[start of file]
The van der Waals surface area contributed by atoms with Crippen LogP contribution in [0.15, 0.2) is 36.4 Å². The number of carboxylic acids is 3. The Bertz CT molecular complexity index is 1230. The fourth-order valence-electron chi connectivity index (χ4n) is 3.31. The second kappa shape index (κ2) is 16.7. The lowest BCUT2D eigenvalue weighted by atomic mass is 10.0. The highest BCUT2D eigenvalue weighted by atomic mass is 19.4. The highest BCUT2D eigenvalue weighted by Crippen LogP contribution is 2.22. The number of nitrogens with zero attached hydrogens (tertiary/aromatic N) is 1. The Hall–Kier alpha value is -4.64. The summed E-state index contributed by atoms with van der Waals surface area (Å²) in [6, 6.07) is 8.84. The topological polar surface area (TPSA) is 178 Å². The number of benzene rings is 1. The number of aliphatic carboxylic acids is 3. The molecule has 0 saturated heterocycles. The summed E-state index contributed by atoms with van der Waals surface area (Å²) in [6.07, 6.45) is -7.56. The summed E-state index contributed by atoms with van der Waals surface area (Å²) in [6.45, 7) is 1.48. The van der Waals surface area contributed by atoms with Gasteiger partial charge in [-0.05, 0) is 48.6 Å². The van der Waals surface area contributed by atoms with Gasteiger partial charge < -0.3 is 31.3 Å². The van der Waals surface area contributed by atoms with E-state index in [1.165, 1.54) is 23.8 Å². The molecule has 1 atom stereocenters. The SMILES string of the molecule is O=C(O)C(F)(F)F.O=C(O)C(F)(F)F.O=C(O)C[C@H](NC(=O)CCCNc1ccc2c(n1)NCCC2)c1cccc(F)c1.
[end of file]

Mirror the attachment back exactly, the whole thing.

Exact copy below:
The van der Waals surface area contributed by atoms with Crippen LogP contribution in [0.15, 0.2) is 36.4 Å². The number of carboxylic acids is 3. The Bertz CT molecular complexity index is 1230. The fourth-order valence-electron chi connectivity index (χ4n) is 3.31. The second kappa shape index (κ2) is 16.7. The lowest BCUT2D eigenvalue weighted by atomic mass is 10.0. The highest BCUT2D eigenvalue weighted by atomic mass is 19.4. The highest BCUT2D eigenvalue weighted by Crippen LogP contribution is 2.22. The number of nitrogens with zero attached hydrogens (tertiary/aromatic N) is 1. The Hall–Kier alpha value is -4.64. The summed E-state index contributed by atoms with van der Waals surface area (Å²) in [6, 6.07) is 8.84. The topological polar surface area (TPSA) is 178 Å². The number of benzene rings is 1. The number of aliphatic carboxylic acids is 3. The molecule has 0 saturated heterocycles. The summed E-state index contributed by atoms with van der Waals surface area (Å²) in [6.07, 6.45) is -7.56. The summed E-state index contributed by atoms with van der Waals surface area (Å²) in [6.45, 7) is 1.48. The van der Waals surface area contributed by atoms with Gasteiger partial charge in [-0.05, 0) is 48.6 Å². The van der Waals surface area contributed by atoms with Gasteiger partial charge < -0.3 is 31.3 Å². The van der Waals surface area contributed by atoms with E-state index in [1.165, 1.54) is 23.8 Å². The molecule has 1 atom stereocenters. The SMILES string of the molecule is O=C(O)C(F)(F)F.O=C(O)C(F)(F)F.O=C(O)C[C@H](NC(=O)CCCNc1ccc2c(n1)NCCC2)c1cccc(F)c1.